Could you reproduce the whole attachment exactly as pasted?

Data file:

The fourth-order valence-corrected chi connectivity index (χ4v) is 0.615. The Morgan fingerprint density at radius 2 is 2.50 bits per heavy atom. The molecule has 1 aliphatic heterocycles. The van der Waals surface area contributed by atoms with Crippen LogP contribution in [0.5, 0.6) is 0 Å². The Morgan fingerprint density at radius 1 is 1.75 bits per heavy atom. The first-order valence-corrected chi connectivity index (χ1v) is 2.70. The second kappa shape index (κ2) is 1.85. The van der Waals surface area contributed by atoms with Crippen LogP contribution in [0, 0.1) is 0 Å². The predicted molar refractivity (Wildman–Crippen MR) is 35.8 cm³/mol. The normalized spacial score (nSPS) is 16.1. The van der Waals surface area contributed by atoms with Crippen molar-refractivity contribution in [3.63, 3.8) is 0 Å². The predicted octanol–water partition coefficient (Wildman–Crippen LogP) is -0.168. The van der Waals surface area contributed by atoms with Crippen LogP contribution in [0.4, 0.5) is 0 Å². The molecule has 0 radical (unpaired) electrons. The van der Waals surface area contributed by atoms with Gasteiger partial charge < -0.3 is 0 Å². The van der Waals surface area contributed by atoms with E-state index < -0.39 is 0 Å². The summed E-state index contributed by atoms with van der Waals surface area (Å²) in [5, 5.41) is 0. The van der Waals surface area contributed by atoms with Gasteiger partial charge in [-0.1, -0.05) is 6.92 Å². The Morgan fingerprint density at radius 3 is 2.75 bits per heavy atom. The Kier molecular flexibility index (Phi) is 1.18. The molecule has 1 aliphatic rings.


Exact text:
The fourth-order valence-corrected chi connectivity index (χ4v) is 0.615. The Morgan fingerprint density at radius 2 is 2.50 bits per heavy atom. The molecule has 1 aliphatic heterocycles. The van der Waals surface area contributed by atoms with Crippen LogP contribution in [0.5, 0.6) is 0 Å². The Morgan fingerprint density at radius 1 is 1.75 bits per heavy atom. The first-order valence-corrected chi connectivity index (χ1v) is 2.70. The second kappa shape index (κ2) is 1.85. The van der Waals surface area contributed by atoms with Crippen LogP contribution in [0, 0.1) is 0 Å². The predicted molar refractivity (Wildman–Crippen MR) is 35.8 cm³/mol. The normalized spacial score (nSPS) is 16.1. The van der Waals surface area contributed by atoms with Crippen molar-refractivity contribution in [3.63, 3.8) is 0 Å². The predicted octanol–water partition coefficient (Wildman–Crippen LogP) is -0.168. The van der Waals surface area contributed by atoms with Crippen LogP contribution in [0.4, 0.5) is 0 Å². The molecule has 0 radical (unpaired) electrons. The van der Waals surface area contributed by atoms with Gasteiger partial charge < -0.3 is 0 Å². The van der Waals surface area contributed by atoms with E-state index < -0.39 is 0 Å². The summed E-state index contributed by atoms with van der Waals surface area (Å²) in [5, 5.41) is 0. The van der Waals surface area contributed by atoms with Gasteiger partial charge in [-0.1, -0.05) is 6.92 Å². The Morgan fingerprint density at radius 3 is 2.75 bits per heavy atom. The Kier molecular flexibility index (Phi) is 1.18. The molecule has 1 aliphatic rings.